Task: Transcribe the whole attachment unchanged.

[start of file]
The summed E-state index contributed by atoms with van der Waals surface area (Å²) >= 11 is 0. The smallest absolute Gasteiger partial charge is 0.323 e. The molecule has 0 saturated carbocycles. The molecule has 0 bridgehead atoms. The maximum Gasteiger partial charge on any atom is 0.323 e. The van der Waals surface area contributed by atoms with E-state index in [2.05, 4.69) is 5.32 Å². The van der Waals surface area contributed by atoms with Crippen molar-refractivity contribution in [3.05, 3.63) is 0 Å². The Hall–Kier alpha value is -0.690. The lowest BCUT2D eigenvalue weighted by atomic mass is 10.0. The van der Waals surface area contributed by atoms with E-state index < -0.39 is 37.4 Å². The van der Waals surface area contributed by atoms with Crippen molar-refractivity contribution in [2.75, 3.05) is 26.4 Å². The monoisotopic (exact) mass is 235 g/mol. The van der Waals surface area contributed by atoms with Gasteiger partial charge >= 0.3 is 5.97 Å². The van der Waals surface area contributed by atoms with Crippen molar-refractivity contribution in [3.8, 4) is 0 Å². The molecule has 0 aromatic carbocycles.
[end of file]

The summed E-state index contributed by atoms with van der Waals surface area (Å²) >= 11 is 0. The smallest absolute Gasteiger partial charge is 0.323 e. The molecule has 0 saturated carbocycles. The molecule has 0 bridgehead atoms. The maximum Gasteiger partial charge on any atom is 0.323 e. The van der Waals surface area contributed by atoms with E-state index in [2.05, 4.69) is 5.32 Å². The van der Waals surface area contributed by atoms with Crippen molar-refractivity contribution in [3.05, 3.63) is 0 Å². The Hall–Kier alpha value is -0.690. The lowest BCUT2D eigenvalue weighted by atomic mass is 10.0. The van der Waals surface area contributed by atoms with E-state index < -0.39 is 37.4 Å². The van der Waals surface area contributed by atoms with Crippen molar-refractivity contribution in [2.75, 3.05) is 26.4 Å². The monoisotopic (exact) mass is 235 g/mol. The van der Waals surface area contributed by atoms with Gasteiger partial charge >= 0.3 is 5.97 Å². The van der Waals surface area contributed by atoms with Crippen molar-refractivity contribution in [3.8, 4) is 0 Å². The molecule has 0 aromatic carbocycles.